Promoting Sociological Insight
Attempts to counter the spread of white supremacist ideology have mostly relied on legislation and the regulation of social media, and ASA is encouraging policymakers to bring sociological science to the table as well. In a recent media advisory, we articulate some of the ways in which “[s]ociological research helps us to understand white supremacy at many levels—from how people are recruited to how the movement operates and spreads ideas nationally and internationally, and from how violence is cultivated to the structural contexts in which white supremacy emerges.” In the advisory, “ASA condemns white supremacy in all of its manifestations [and] urge[s] policymakers concerned with this issue to avail themselves of sociological research that will assist in responding to the problem.”
Supporting the Right to Organize
ASA sent a comment to the Federal Register in response to a National Labor Relations (NLR) Board proposed rule “…that students who perform any services for compensation, including, but not limited to, teaching or research, at a private college or university in connection with their studies are not ‘employees’ within the meaning of…the [NLR] Act.” We objected to this rule, noting that “[the NLR] Act’s purpose is to guarantee the right to union representation and to collective bargaining for American workers. In 1935, when the Act was passed by Congress, universities were a much smaller part of the U.S. economy. Today they are massive institutions which carry out a wide variety of activities and regularly employ individuals in a variety of capacities who are also students. Those individuals are not different in any relevant way from other employees covered by the NLRA.”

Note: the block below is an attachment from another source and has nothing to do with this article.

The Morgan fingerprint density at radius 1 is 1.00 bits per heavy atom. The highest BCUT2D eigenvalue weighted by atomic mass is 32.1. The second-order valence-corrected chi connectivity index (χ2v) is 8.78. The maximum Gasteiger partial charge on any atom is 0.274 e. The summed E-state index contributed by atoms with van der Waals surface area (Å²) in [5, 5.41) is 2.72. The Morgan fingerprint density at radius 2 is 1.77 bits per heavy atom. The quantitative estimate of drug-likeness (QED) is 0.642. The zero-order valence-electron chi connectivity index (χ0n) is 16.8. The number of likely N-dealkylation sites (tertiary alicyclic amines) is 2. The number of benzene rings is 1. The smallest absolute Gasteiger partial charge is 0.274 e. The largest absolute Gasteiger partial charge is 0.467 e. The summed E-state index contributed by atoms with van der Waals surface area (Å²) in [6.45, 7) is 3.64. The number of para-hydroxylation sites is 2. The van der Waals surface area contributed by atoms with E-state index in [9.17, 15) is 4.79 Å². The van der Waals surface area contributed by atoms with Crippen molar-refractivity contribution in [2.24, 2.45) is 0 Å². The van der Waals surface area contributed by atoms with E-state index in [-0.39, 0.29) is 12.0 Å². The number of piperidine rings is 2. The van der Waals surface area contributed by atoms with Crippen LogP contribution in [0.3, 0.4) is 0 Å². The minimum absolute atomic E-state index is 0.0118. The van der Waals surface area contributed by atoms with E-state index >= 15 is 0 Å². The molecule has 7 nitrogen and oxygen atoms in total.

Protecting Our Colleagues